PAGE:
Baszler worked two part-time jobs in that era, because she said it was easier to ask off work to go out of town for fights working part-time. She'd get up, train, spend her days dressed up like Wilbur the Coyote at an arcade, rinse off, train again, and then work at night at a group home for at-risk youths. She would wake them up, cook them breakfast and get them ready for school, and then sleep. As she started to make a name, she gave up those jobs and was working one part-time job at UPS, a job she kept until being chosen for The Ultimate Fighter (TUF) reality show. Before leaving for the show that was filmed during the summer of 2013, she was starting to think about life after fighting and maybe going full time. Instead, she never went back.

She had been fighting with Invicta, and saw that woman she was competitive with were being signed by UFC and told her manager to get on this. When she found out about the first season of TUF for women, she remembered back on how the fighters in the first season for men became big stars from the exposure.

"Everyone remembers the season one cast and I thought that, `I can't pass this up.'"

By reputation, Baszler was the odds-on-favorite to win the tournament, and was by many considered the ringer in the group. Instead, after winning her fight to get into the house, and being coach Ronda Rousey's first pick, she lost her next fight, to eventual champion Julianna Pena, via second round choke.

She was actually going to go back to South Dakota and work at UPS, but she suffered a broken ankle and couldn't return to work. She stayed in Southern California to help teammate Jessamyn Duke prepare for her next fight, and both ended up living with Rousey in Southern California, which led to the birth of the Four Horsewomen.

While most credit Baszler, a lifelong fan of pro wrestling, with the Horsewomen, a takeoff on The Four Horsemen pro wrestling faction of the 80s and 90s, it was actually the idea of a fan. He contacted them with the suggestion of having Rousey, Baszler, Duke and Marina Shafir pose together holding up four fingers similar, recreating the publicity photos of Ric Flair, Barry Windham, Arn Anderson, Tully Blanchard and J.J. Dillon from the 80s. The photo took on a life of its own, including a huge feature story in the Los Angeles Times.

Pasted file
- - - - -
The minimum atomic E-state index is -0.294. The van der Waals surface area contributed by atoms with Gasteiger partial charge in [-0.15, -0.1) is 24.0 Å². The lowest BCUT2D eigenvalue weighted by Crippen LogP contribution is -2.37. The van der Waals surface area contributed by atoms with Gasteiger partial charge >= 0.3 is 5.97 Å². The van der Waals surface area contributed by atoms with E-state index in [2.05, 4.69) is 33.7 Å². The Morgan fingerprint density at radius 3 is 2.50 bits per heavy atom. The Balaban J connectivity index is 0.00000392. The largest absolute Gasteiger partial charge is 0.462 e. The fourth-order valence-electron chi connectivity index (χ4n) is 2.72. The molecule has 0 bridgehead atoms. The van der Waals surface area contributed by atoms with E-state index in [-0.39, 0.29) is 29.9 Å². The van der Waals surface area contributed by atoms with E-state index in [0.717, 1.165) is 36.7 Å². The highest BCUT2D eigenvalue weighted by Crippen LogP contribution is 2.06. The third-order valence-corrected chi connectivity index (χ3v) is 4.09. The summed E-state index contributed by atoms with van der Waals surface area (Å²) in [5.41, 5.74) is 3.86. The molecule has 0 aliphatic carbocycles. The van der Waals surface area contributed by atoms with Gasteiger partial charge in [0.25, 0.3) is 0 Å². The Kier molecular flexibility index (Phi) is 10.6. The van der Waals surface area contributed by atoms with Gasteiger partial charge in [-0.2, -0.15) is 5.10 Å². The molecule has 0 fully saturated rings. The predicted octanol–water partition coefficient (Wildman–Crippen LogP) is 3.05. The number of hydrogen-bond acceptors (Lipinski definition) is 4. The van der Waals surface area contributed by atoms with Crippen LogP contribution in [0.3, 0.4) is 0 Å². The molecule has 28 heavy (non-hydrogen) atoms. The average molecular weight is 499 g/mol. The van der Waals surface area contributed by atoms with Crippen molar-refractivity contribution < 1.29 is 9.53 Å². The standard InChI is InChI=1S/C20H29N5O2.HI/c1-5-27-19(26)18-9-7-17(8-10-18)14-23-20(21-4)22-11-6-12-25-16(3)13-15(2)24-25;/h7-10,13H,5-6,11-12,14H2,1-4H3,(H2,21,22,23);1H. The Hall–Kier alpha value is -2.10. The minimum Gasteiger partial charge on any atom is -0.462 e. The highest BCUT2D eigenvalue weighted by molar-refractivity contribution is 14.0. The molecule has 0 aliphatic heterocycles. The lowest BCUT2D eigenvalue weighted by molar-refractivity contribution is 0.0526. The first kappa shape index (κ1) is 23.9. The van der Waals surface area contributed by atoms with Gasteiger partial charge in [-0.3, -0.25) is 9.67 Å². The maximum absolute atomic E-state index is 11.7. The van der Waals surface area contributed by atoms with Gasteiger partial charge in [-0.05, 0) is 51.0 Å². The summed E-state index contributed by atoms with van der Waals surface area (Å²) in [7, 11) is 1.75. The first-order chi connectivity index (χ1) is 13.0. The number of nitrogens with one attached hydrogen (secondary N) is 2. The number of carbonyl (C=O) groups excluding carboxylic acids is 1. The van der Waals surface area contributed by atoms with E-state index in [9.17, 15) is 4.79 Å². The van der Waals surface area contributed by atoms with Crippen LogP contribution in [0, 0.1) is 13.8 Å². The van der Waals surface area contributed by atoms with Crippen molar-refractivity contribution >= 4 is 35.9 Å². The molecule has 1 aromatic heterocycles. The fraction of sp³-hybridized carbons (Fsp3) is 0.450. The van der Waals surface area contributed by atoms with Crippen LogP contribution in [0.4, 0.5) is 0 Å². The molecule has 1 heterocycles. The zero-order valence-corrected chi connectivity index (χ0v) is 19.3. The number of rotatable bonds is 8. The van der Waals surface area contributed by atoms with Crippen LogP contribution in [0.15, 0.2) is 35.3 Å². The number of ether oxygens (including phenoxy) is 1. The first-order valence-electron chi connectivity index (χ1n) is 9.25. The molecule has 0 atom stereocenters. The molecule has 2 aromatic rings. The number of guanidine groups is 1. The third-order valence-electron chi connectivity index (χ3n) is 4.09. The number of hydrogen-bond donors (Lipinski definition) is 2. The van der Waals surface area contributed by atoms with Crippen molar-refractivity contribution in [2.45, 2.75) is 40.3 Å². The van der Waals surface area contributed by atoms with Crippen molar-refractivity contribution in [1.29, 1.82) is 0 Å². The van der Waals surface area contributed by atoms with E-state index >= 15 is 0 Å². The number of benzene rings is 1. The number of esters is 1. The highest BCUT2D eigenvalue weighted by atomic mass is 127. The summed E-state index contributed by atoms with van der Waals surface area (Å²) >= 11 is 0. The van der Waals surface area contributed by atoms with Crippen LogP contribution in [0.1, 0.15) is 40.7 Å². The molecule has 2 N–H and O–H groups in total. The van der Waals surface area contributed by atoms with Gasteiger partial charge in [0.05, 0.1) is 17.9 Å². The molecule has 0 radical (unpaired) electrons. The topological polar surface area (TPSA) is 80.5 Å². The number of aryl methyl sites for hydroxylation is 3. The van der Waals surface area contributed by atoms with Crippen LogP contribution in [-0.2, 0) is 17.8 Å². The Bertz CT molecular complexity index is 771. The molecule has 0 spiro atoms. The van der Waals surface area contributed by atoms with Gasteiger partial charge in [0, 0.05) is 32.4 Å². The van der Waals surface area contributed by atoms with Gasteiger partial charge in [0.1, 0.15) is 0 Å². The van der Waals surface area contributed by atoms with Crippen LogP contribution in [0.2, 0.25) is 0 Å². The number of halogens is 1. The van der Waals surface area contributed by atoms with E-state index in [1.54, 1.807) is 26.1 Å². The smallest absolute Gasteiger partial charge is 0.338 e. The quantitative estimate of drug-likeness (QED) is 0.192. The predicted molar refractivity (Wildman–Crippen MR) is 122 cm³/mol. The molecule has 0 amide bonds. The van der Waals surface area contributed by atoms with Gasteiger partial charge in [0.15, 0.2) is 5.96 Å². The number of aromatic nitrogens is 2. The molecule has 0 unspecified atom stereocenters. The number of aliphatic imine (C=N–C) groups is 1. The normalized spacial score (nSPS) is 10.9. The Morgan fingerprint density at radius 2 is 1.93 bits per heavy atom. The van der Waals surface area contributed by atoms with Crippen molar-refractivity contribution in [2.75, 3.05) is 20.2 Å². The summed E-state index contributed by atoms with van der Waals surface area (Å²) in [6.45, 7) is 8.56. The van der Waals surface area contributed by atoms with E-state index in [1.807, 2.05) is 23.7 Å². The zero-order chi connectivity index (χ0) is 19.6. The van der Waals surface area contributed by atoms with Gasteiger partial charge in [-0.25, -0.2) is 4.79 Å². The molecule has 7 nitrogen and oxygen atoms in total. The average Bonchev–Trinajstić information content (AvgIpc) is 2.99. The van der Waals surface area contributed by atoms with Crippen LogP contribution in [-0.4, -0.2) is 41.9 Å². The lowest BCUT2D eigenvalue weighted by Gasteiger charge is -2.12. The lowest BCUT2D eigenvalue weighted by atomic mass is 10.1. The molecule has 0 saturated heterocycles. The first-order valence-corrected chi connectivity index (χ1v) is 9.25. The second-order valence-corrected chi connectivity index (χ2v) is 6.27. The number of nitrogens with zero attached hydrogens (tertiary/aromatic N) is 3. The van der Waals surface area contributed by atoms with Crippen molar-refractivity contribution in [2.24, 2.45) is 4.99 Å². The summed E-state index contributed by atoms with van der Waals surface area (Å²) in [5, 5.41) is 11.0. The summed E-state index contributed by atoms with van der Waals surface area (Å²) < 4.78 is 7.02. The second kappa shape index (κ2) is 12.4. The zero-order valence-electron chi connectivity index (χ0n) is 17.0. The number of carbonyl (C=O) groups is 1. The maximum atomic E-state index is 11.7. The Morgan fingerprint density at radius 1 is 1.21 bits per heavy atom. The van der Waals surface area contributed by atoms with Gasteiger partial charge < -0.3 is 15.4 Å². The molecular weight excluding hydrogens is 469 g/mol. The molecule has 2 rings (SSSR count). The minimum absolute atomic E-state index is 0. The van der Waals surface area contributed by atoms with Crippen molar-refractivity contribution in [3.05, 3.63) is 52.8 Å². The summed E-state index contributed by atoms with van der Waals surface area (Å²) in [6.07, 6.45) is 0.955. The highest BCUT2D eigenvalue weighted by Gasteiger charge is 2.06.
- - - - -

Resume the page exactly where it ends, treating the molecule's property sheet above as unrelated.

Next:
While all have heard criticism of the idea, Baszler got endorsed by Anderson early on. A few months back, Flair, the biggest name in the group said that he loved what they were doing. She was like a little schoolgirl a few months ago at a World Wrestling Entertainment (WWE) show in Ontario, Calif., when Daniel Bryan, one of pro wrestling's biggest stars, raised the four fingers to them as they sat at ringside.  But that was nothing compared to two weeks ago.

"Oh man, that whole day was something kids dream about," she said about the four of them sitting front row at SummerSlam at the Staples Center in Los Angeles. "The 12-year-old in me was so jealous of the 34-year-old me. Just getting Ric and Arn's blessing, all the wrestlers taking pictures with us holding up the four fingers, Stephanie McMahon (a major executive and daughter of Vince McMahon, who also performs), holding up four fingers to us at ringside when she came out for her match. That was unbelievable."

Stephanie McMahon even picked the four to douse her backstage after her match in her ALS Ice Bucket challenge backstage, hosted by Maria Menounos, which has been viewed nearly 1.2 million times on YouTube.

"The only thing that would have made it better is if my fight had already happened and I could have drank beer that day."